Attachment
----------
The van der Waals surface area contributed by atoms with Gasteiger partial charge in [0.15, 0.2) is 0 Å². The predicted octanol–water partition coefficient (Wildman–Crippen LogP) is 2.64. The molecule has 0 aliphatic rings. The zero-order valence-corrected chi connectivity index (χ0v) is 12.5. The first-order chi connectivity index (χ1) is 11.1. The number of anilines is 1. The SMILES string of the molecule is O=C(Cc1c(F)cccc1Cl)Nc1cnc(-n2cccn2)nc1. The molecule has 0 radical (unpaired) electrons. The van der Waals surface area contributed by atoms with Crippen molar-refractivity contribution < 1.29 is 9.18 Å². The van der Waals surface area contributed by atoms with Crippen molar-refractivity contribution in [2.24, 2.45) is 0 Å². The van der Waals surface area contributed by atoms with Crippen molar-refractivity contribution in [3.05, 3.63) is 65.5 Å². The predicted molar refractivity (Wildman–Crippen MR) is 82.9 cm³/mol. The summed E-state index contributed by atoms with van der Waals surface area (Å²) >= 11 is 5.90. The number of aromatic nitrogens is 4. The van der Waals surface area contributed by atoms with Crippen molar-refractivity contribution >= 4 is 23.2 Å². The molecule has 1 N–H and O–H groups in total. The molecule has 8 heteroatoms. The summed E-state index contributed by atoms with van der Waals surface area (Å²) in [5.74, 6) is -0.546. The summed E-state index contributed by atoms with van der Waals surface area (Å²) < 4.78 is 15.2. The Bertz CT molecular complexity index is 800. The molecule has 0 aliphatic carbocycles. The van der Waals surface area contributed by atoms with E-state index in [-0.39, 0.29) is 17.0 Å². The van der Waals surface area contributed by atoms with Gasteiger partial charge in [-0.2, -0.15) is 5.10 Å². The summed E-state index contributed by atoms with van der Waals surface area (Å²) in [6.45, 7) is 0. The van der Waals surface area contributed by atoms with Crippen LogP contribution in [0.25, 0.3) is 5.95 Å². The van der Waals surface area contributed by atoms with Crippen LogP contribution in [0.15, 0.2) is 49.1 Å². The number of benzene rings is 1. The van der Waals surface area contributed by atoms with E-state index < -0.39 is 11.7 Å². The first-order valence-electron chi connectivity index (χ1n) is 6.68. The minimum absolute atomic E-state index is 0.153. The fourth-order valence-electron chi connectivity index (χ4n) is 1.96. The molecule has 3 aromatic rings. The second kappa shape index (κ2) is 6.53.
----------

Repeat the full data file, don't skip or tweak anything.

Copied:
The van der Waals surface area contributed by atoms with Gasteiger partial charge in [0.15, 0.2) is 0 Å². The predicted octanol–water partition coefficient (Wildman–Crippen LogP) is 2.64. The molecule has 0 aliphatic rings. The zero-order valence-corrected chi connectivity index (χ0v) is 12.5. The first-order chi connectivity index (χ1) is 11.1. The number of anilines is 1. The SMILES string of the molecule is O=C(Cc1c(F)cccc1Cl)Nc1cnc(-n2cccn2)nc1. The molecule has 0 radical (unpaired) electrons. The van der Waals surface area contributed by atoms with Crippen molar-refractivity contribution < 1.29 is 9.18 Å². The van der Waals surface area contributed by atoms with Crippen molar-refractivity contribution in [2.24, 2.45) is 0 Å². The van der Waals surface area contributed by atoms with Crippen molar-refractivity contribution in [3.05, 3.63) is 65.5 Å². The predicted molar refractivity (Wildman–Crippen MR) is 82.9 cm³/mol. The summed E-state index contributed by atoms with van der Waals surface area (Å²) >= 11 is 5.90. The number of aromatic nitrogens is 4. The van der Waals surface area contributed by atoms with Crippen molar-refractivity contribution >= 4 is 23.2 Å². The molecule has 1 N–H and O–H groups in total. The molecule has 8 heteroatoms. The summed E-state index contributed by atoms with van der Waals surface area (Å²) in [5.74, 6) is -0.546. The summed E-state index contributed by atoms with van der Waals surface area (Å²) < 4.78 is 15.2. The Bertz CT molecular complexity index is 800. The molecule has 0 aliphatic carbocycles. The van der Waals surface area contributed by atoms with E-state index in [-0.39, 0.29) is 17.0 Å². The van der Waals surface area contributed by atoms with Gasteiger partial charge in [-0.2, -0.15) is 5.10 Å². The summed E-state index contributed by atoms with van der Waals surface area (Å²) in [6.45, 7) is 0. The van der Waals surface area contributed by atoms with Crippen LogP contribution in [0.25, 0.3) is 5.95 Å². The van der Waals surface area contributed by atoms with Crippen LogP contribution in [0.15, 0.2) is 49.1 Å². The number of benzene rings is 1. The van der Waals surface area contributed by atoms with E-state index < -0.39 is 11.7 Å². The first-order valence-electron chi connectivity index (χ1n) is 6.68. The minimum absolute atomic E-state index is 0.153. The fourth-order valence-electron chi connectivity index (χ4n) is 1.96. The molecule has 3 aromatic rings. The second kappa shape index (κ2) is 6.53.